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Who broke the ceasefire?

In line with a lot of the mainstream media coverage on both sides of the Atlantic, the New York Times editorial on 30 December argued: “Hamas must bear responsibility for ending a six-month cease-fire this month with a barrage of rocket attacks into Israeli territory.”

However, this not only contradicted earlier reportage by Israeli newspapers (including Ha’aretz and Yediot Ahronot) and Amnesty International, but also that of the NYT itself: on 12 November, the paper reported that: “At least six Palestinian militants were killed in a clash and an Israeli airstrike on Nov. 4 after an Israeli force entered Gaza for the first time in five months.” Hamas responded by firing rockets into Israel.

Media accounts

The BBC wrote about the ceasefire (which began on 19 June) on 23 December: “Israel says Palestinian rocket fire did not stop completely, weapons smuggling through tunnels from Egypt continued and no progress was made on the release of captured Israeli soldier Gilad Shalit.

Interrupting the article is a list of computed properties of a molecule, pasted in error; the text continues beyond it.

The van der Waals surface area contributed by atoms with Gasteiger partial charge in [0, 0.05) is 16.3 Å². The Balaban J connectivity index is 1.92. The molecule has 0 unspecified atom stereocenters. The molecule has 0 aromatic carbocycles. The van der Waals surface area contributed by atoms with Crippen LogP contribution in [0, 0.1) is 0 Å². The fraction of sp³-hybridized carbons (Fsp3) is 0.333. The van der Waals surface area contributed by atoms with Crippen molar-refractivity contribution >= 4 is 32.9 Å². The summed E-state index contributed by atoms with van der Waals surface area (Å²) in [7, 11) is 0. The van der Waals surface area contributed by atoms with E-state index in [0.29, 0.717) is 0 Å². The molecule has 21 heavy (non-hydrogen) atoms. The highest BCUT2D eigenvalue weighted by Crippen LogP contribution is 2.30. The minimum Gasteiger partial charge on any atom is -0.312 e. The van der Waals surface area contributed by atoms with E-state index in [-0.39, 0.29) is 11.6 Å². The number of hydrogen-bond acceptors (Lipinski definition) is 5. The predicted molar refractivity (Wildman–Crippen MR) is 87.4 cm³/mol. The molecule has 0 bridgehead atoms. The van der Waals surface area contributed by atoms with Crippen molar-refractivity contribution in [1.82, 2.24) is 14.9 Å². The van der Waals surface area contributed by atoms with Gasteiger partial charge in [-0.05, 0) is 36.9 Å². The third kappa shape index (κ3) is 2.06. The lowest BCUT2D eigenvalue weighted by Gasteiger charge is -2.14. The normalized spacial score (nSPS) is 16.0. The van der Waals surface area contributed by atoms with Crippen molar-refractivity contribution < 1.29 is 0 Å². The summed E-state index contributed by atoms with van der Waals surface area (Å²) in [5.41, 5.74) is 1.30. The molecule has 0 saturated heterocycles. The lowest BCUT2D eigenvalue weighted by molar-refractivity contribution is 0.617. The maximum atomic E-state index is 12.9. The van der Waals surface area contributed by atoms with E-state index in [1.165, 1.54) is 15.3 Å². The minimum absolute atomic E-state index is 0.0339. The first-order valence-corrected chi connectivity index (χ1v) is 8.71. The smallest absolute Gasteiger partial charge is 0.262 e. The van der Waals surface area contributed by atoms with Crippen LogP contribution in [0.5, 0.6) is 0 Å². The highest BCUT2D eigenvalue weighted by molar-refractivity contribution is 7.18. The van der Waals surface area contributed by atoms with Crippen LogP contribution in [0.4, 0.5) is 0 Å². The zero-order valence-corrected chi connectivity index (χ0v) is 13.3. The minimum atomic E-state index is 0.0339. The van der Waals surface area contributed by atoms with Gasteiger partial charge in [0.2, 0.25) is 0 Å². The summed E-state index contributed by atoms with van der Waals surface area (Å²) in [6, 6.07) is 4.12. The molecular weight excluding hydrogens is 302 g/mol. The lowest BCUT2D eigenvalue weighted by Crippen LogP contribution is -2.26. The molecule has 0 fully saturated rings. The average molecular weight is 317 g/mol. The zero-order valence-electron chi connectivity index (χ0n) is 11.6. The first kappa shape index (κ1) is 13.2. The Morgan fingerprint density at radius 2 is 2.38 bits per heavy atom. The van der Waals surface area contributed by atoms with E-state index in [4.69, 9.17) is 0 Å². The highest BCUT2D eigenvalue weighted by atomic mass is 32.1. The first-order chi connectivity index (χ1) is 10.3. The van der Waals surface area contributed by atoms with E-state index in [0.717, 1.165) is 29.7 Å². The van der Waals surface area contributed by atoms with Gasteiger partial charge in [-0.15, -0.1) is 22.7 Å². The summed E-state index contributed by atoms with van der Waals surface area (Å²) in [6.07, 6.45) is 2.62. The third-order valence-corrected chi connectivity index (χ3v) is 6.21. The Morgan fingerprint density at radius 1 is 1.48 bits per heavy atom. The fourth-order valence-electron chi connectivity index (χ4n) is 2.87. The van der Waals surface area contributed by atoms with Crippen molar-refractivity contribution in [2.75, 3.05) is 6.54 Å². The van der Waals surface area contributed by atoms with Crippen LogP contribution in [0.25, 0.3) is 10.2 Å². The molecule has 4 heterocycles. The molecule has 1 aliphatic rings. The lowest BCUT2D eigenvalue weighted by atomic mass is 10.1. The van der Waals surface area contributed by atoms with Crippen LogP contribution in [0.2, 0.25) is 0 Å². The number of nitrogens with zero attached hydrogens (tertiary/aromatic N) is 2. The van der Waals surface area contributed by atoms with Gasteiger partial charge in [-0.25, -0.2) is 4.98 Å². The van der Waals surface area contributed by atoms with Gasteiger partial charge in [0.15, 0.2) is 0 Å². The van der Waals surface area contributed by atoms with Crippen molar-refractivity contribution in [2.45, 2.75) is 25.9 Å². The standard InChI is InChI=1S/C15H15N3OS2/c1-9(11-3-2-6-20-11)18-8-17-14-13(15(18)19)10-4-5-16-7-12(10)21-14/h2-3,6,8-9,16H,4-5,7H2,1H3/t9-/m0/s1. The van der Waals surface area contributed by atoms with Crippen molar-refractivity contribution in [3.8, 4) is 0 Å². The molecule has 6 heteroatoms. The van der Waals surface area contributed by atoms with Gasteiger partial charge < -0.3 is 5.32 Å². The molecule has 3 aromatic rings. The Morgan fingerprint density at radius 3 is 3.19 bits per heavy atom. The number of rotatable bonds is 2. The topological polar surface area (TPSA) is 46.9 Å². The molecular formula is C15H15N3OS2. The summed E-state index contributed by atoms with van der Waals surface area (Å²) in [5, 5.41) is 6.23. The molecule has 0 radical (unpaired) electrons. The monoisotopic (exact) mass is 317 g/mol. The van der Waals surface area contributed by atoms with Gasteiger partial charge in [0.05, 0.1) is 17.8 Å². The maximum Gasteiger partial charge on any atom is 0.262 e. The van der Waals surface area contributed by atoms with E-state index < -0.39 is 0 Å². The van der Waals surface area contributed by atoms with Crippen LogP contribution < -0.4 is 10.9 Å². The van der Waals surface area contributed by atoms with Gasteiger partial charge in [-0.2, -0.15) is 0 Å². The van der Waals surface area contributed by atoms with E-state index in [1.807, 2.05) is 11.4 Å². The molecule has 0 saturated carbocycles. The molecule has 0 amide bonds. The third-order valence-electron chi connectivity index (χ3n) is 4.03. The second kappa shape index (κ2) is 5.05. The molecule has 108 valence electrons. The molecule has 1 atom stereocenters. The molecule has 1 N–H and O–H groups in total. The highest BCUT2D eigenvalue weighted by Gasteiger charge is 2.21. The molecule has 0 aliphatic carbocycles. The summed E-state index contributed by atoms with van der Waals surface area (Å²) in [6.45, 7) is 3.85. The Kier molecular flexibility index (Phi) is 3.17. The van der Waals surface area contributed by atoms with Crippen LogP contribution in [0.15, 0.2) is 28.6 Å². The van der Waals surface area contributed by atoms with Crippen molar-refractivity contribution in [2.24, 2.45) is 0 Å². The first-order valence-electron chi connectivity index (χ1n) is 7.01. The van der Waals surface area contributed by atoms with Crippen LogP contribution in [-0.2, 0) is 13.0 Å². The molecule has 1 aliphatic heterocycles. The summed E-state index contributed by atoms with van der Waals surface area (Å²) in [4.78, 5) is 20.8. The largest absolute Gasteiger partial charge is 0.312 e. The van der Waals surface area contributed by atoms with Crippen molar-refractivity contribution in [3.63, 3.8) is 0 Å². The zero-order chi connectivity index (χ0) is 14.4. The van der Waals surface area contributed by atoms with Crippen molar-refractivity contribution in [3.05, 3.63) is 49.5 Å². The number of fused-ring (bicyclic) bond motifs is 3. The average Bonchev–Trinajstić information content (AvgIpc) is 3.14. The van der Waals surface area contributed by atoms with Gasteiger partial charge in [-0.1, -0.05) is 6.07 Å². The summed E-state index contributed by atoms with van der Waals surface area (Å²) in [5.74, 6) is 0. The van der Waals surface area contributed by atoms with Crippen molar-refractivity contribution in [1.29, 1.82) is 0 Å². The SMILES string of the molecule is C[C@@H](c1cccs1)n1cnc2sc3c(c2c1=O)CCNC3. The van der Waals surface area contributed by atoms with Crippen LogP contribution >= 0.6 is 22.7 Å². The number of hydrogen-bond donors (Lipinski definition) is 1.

“Hamas complains that Israel did not lift its embargo on the entry to Gaza of virtually all but basic humanitarian supplies.

“Violence began to escalate again after 4 November, when Israel launched an incursion targeting what it said was a tunnel which could be used to abduct soldiers.”

The Guardian was more straightforward, reporting on 5 November: “Gaza truce broken as Israeli raid kills six Hamas gunmen”.

Rory McCarthy wrote: “A four-month ceasefire between Israel and Palestinian militants in Gaza was in jeopardy today after Israeli troops killed six Hamas gunmen in a raid into the territory. “Hamas responded by firing a wave of rockets into southern Israel, although no one was injured. The violence represented the most serious break in a ceasefire agreed in mid-June.”

Rate of fire

BBC presenter Robin Lustig obtained the following figures from the Israeli government on 6 January. From 1 January 2008 until the ceasefire, more than 3,100 rockets and mortars were fired from Gaza. During the period 19 June-4 November, 50 rockets were fired. Only 4 rockets were fired in September and October.

The rate of rocket fire dropped from 564 per month to 2 per month just before the Israeli raid. The 4 November attack provoked Hamas retaliation, giving Israeli Defence Minister Ehud Barak the pretext he was seeking to launch the attack he had been planning for half-a-year – before the ceasefire came into effect.